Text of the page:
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Mike Trout wins American League MVP; Jose Abreu finishes fourth

Highest finish in MVP voting by a White Sox since Frank Thomas in 2000

Jeff Curry-USA TODAY Sports

After two years of playing runner-up to Miguel Cabrera, Mike Trout finally claimed what has been rightfully his by winning the American League Most Valuable Player in unanimous fashion.

That wasn't surprising -- Trout hit .287/.377/.561 with a league-leading 84-extra base hits (including 36 homers) and 111 RBIs. Pair it with his defense in center field, and he led the AL in both WAR measurements (7.9 bWAR, 7.8 fWAR). It's just a little funny, since it qualifies as Trout's worst full season to date, but the Angels won their division, so there you go.

Jose Abreu wasn't all that far behind, finishing in fourth place with 145 points behind Trout (420), Victor Martinez (229) and Michael Brantley (185). Abreu received one second-place vote, and it came from Daryl Van Schouwen. Colleen Kane also voted for the AL MVP, and her ballot matched the results through the first five spots.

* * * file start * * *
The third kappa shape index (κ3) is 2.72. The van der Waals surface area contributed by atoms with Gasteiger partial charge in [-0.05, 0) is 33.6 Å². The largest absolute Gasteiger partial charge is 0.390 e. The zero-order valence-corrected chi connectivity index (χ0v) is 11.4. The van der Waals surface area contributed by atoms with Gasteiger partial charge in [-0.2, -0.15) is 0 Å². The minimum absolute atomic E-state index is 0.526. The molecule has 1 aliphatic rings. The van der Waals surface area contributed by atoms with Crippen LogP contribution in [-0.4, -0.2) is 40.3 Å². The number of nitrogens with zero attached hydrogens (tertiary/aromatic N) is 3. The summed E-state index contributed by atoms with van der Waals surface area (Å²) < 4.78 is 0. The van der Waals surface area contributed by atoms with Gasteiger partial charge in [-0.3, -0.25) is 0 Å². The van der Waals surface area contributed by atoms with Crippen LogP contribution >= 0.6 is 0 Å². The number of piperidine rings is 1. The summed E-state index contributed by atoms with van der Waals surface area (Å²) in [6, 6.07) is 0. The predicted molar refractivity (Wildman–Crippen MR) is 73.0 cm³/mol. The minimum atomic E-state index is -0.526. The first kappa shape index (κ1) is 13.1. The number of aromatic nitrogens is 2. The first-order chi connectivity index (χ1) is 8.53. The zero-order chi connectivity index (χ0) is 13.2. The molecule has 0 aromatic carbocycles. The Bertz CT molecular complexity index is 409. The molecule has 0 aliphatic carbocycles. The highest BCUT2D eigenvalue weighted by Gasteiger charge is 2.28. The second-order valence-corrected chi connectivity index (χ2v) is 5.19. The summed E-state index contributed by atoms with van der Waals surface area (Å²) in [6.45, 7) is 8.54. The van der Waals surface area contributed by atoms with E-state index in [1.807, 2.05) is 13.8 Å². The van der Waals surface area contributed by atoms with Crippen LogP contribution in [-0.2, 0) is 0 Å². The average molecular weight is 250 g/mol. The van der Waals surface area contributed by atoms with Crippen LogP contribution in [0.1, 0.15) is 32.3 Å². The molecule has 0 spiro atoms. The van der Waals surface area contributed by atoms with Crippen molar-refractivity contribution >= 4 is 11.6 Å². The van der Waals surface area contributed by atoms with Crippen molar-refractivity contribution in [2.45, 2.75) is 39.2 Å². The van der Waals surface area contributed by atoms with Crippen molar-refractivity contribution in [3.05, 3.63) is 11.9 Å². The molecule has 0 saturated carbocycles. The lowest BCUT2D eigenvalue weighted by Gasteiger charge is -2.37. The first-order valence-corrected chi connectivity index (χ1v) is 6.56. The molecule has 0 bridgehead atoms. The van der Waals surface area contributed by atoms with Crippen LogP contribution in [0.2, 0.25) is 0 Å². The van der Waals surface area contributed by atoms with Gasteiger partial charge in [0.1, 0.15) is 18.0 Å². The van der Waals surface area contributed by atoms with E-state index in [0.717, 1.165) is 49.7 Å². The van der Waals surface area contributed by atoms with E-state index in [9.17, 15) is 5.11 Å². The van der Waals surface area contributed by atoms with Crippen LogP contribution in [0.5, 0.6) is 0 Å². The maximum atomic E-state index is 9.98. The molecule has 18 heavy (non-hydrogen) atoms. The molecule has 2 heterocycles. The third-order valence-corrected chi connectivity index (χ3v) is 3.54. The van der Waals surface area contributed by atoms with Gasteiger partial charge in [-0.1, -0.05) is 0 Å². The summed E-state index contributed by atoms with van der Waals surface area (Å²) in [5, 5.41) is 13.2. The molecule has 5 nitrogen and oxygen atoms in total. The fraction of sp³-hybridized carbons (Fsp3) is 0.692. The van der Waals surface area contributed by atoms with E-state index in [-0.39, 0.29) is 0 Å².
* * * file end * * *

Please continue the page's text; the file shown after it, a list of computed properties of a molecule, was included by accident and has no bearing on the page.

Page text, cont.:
Back in September, pnoles tried predicting Abreu's finish, and he hedged his bet well enough. He was only confident about Trout and Martinez finishing ahead of Abreu, but he acknowledged that the White Sox's sub-.500 finish would hurt his candidacy in the "postseason or bust" voters' eyes. Pair that with a lack of noteworthy defensive value, and he said a fourth- or fifth-place finish was more likely.

So that wraps up awards season, and even though Abreu fell a little short for the big individual prize, it's the club's best finish since Frank Thomas finished second to Jason Giambi in 2000 (and the less said about that, the better). Plus, Abreu still received plenty of recognition otherwise, headlined by a unanimous Rookie of the Year selection:

Clayton Kershaw won the National League MVP to go along with his Cy Young Award, taking 18 of 30 first-place votes for 355 points. Giancarlo Stanton finished second (298 points, eight first-place votes)), and Andrew McCutchen third (271 and eight).